What you’re seeing here is the top of my new stream which was made by creating an RT search and saving it as a stream (thank you technician NW, whoever you are – this big smile is for you Open-mouthed smile). The best news of all – I can clearly see who retweeted me. In the messasge above, it was first retweeted by Bullhorn and then RacingRevell retweeted Bullhorn’s retweet. And when I click the retweet button? See:


Whoa! I’m no longer sending thank you RTs to myself! This one is addressed to @Bullhorn, my first retweeter. The only thing I have to remember is to manually add the second retweeter, if there is one. But at least I can see who it is, and I don’t even have to look up the handle.

Hootsuite, I hope you’re reading this. You owe me a coffee. At least.

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8 Replies to “The Truth About My Rocky Marriage With Hootsuite”

  1. Nicely written article Susan — you raise some fair points. I personally share your frustrations with seeing who retweets you, but as you’ve learned, there are some friendly Owls over at support who can help with all the work arounds.

    Thanks for taking the time to share this tip with your readers!

    ps coffee sounds good, how do you take it?

    -Connor from HootSuite


  2. I just came across your post on G+ and popped over to see how you resolved your issue with Hootsuite. I have given up on this platform…it is not user friendly and I seriously don’t have the time or patience to spend hours trying to figure out how to use it to my advantage. I love Buffer.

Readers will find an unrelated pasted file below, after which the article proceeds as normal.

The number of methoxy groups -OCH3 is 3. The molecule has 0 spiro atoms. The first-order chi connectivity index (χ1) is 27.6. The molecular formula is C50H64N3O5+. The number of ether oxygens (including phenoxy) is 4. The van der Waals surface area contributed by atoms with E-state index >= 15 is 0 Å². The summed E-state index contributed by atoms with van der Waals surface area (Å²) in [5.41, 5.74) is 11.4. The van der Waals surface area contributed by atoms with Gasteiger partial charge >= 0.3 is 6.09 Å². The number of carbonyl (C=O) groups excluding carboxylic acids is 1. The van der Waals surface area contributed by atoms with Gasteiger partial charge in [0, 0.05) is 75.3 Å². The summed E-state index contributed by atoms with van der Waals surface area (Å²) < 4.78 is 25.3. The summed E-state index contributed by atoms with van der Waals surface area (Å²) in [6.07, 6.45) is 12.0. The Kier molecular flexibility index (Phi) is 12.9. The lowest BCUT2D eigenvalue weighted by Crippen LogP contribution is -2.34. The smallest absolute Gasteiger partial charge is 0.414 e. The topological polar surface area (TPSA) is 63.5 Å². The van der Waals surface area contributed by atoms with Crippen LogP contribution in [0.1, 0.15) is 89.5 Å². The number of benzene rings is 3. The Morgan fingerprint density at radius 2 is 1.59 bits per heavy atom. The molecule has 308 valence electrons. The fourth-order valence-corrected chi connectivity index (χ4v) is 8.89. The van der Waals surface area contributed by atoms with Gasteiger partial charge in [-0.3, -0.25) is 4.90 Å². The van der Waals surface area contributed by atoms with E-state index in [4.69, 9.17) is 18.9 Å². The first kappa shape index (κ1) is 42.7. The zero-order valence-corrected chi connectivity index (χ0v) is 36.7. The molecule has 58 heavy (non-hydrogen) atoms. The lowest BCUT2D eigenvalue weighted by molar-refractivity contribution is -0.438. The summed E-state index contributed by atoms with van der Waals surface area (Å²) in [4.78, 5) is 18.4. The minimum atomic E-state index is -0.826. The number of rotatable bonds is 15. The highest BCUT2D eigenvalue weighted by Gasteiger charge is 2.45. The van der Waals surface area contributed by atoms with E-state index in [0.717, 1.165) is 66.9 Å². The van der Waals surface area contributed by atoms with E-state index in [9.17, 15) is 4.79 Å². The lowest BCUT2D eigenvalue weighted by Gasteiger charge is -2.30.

ps: Great to meet a fellow Canadian

    Jackie Bigford


    1. Hi Jackie,
      I love to meet fellow Canadians online. Welcome to my site!
      Hootsuite certainly is complex. I’ve left twice already. Buffer is very easy to use but I keep getting drawn back into Hootsuite’s tabs and streams. 🙂

      Thanks so much for leaving a comment. I’ll look for you on G+.


    1. Hi Claire, I’m glad you liked the article. I’m trying to share this out to as many Hootsuite users as possible – and I also sent it directly to Hootsuite. They have a great tool — you just have to work really hard sometimes to figure out solutions. Thank you for your comment. I love to hear from readers.